Ee, 32 Stall Street, City Centre, Bath
32 Stall Street is an unlisted retail building, situated within the commercial core of the Bath City-Wide Conservation Area and World Heritage Site. It forms part of the collective streetscape setting for a high concentration of Grade II terraced shops along Stall Street, itself a historic 17th century thoroughfare through the heart of Bath, and immediately adjoins the Grade II listed 33 Stall Street to the north. It forms part of the contextual setting of the Grade I late 18th century shops by Thomas Baldwin at 34-36 Stall Street. No. 32 is designed to read as a continuation of No. 33 in its regular two bay façade, use of traditional finishes such as multi-pane sash windows and upper floor string courses and cornice, but it is evident that it was added onto the end of No. 33 at a later date. The existing shopfront is a simple, symmetrical timber frontage with single pane shop windows. The existing fascia is indicated to be timber, but is evidently a much later addition based on its size, which is without reference when considered against the traditional shop front character of the wider conservation area.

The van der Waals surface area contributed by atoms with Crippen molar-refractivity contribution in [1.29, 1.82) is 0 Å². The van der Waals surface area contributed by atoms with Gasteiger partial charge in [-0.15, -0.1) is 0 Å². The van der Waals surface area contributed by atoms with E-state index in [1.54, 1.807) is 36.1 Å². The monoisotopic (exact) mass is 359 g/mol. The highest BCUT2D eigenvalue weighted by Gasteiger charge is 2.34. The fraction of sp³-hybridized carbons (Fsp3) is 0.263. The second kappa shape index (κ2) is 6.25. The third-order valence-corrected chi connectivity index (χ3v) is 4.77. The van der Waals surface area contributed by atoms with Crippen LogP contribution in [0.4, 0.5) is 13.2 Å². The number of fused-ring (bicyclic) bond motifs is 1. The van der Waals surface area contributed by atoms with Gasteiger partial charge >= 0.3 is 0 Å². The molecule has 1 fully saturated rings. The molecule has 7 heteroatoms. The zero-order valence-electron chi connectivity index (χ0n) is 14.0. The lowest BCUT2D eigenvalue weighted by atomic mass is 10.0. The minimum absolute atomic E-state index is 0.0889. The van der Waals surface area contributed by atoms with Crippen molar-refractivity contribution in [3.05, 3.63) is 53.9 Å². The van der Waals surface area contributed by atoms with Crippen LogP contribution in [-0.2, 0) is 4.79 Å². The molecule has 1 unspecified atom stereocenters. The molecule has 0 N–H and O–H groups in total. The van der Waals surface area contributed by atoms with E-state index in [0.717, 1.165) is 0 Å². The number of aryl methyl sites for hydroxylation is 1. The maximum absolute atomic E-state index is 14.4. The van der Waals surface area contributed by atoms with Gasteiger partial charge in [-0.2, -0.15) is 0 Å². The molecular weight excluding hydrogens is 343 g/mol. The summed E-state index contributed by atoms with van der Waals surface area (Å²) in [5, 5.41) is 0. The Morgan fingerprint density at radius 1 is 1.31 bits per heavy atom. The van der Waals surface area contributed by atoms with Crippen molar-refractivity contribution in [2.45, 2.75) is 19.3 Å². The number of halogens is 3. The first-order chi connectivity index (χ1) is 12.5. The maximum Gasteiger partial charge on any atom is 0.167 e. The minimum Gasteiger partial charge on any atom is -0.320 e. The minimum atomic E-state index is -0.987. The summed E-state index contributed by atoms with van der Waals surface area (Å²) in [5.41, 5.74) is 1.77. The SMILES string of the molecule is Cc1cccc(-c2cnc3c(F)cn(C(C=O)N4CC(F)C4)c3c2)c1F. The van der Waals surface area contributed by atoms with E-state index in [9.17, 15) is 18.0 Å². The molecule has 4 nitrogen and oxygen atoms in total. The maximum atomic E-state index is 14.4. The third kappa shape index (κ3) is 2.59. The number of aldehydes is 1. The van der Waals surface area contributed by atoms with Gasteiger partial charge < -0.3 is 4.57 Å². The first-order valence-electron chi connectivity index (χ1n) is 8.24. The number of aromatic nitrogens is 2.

The proposed use of hand-lettered signage is considered to be an improvement to the existing fascia signage, and would be in keeping with the traditional signage character of the streetscape. Given the unusually large size of the fascia, the proposed lettering would also be excessive in scale and we encourage consideration of more modestly sized signage in keeping with the wider area.
The proposed visuals indicate that the fascia would be a stark black colour, and as such would have a jarring appearance against the natural Bath stone palette of the building and the wider street scene. We recommend a more subdued colour is selected, such as a dark grey to match the retained colour of the timber shop frontage (indicated to be RAL 7022).
We maintain general concerns with the proposed installation of an illuminated ATM in the shop window, as well as two freestanding LED signs within the shop windows, and the resulting impact of increased illumination on the visual amenity of the conservation area. Where the signs are located within the shop windows, we acknowledge that this would be considered to come under deemed consent, but continue to reiterate these would contribute to cumulative increased lightspill from this shop front. Bath is recognised as a low-illuminated city in which the maintained low levels of lighting complement the historic character and appearance of the city, and create a distinctive evening and night-time atmosphere. Therefore, the use of illuminated signage would be of detriment to the visual amenities of the Bath City-Wide Conservation Area and the special qualities of the World Heritage site.